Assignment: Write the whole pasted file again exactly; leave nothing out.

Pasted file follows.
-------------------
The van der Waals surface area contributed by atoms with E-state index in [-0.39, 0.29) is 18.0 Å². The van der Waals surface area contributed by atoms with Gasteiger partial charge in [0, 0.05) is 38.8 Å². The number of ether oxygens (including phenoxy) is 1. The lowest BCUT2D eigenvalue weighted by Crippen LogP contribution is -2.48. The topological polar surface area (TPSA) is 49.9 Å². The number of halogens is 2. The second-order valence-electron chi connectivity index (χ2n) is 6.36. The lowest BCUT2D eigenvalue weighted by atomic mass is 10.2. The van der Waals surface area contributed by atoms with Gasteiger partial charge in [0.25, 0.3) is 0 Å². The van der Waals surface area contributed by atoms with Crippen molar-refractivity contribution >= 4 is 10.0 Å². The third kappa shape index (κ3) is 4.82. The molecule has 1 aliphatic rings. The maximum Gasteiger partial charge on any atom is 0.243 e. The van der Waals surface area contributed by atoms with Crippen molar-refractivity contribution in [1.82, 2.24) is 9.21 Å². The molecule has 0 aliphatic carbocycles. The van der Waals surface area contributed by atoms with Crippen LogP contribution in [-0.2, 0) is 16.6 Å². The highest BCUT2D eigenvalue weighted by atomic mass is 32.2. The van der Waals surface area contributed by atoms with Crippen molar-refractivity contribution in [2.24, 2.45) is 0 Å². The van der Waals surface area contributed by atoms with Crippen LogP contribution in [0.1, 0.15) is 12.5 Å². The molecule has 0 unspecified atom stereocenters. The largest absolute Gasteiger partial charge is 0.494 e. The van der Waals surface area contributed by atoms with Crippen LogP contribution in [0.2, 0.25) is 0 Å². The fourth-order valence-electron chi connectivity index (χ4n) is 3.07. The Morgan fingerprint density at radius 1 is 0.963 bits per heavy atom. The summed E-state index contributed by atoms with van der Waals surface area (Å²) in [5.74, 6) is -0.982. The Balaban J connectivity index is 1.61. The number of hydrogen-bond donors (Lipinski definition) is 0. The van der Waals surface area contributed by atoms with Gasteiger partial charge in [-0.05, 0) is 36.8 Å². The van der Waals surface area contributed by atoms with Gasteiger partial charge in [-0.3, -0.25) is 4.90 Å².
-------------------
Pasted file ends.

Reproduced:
The van der Waals surface area contributed by atoms with E-state index in [-0.39, 0.29) is 18.0 Å². The van der Waals surface area contributed by atoms with Gasteiger partial charge in [0, 0.05) is 38.8 Å². The number of ether oxygens (including phenoxy) is 1. The lowest BCUT2D eigenvalue weighted by Crippen LogP contribution is -2.48. The topological polar surface area (TPSA) is 49.9 Å². The number of halogens is 2. The second-order valence-electron chi connectivity index (χ2n) is 6.36. The lowest BCUT2D eigenvalue weighted by atomic mass is 10.2. The van der Waals surface area contributed by atoms with Gasteiger partial charge in [0.25, 0.3) is 0 Å². The van der Waals surface area contributed by atoms with Crippen molar-refractivity contribution >= 4 is 10.0 Å². The third kappa shape index (κ3) is 4.82. The molecule has 1 aliphatic rings. The maximum Gasteiger partial charge on any atom is 0.243 e. The van der Waals surface area contributed by atoms with Crippen molar-refractivity contribution in [1.82, 2.24) is 9.21 Å². The molecule has 0 aliphatic carbocycles. The van der Waals surface area contributed by atoms with Crippen LogP contribution in [-0.2, 0) is 16.6 Å². The highest BCUT2D eigenvalue weighted by atomic mass is 32.2. The van der Waals surface area contributed by atoms with Crippen molar-refractivity contribution in [2.24, 2.45) is 0 Å². The van der Waals surface area contributed by atoms with Crippen LogP contribution in [0.1, 0.15) is 12.5 Å². The molecule has 0 unspecified atom stereocenters. The largest absolute Gasteiger partial charge is 0.494 e. The van der Waals surface area contributed by atoms with Crippen LogP contribution in [0.2, 0.25) is 0 Å². The fourth-order valence-electron chi connectivity index (χ4n) is 3.07. The Morgan fingerprint density at radius 1 is 0.963 bits per heavy atom. The summed E-state index contributed by atoms with van der Waals surface area (Å²) in [5.74, 6) is -0.982. The Balaban J connectivity index is 1.61. The number of hydrogen-bond donors (Lipinski definition) is 0. The van der Waals surface area contributed by atoms with Gasteiger partial charge in [-0.05, 0) is 36.8 Å². The van der Waals surface area contributed by atoms with Gasteiger partial charge in [-0.3, -0.25) is 4.90 Å².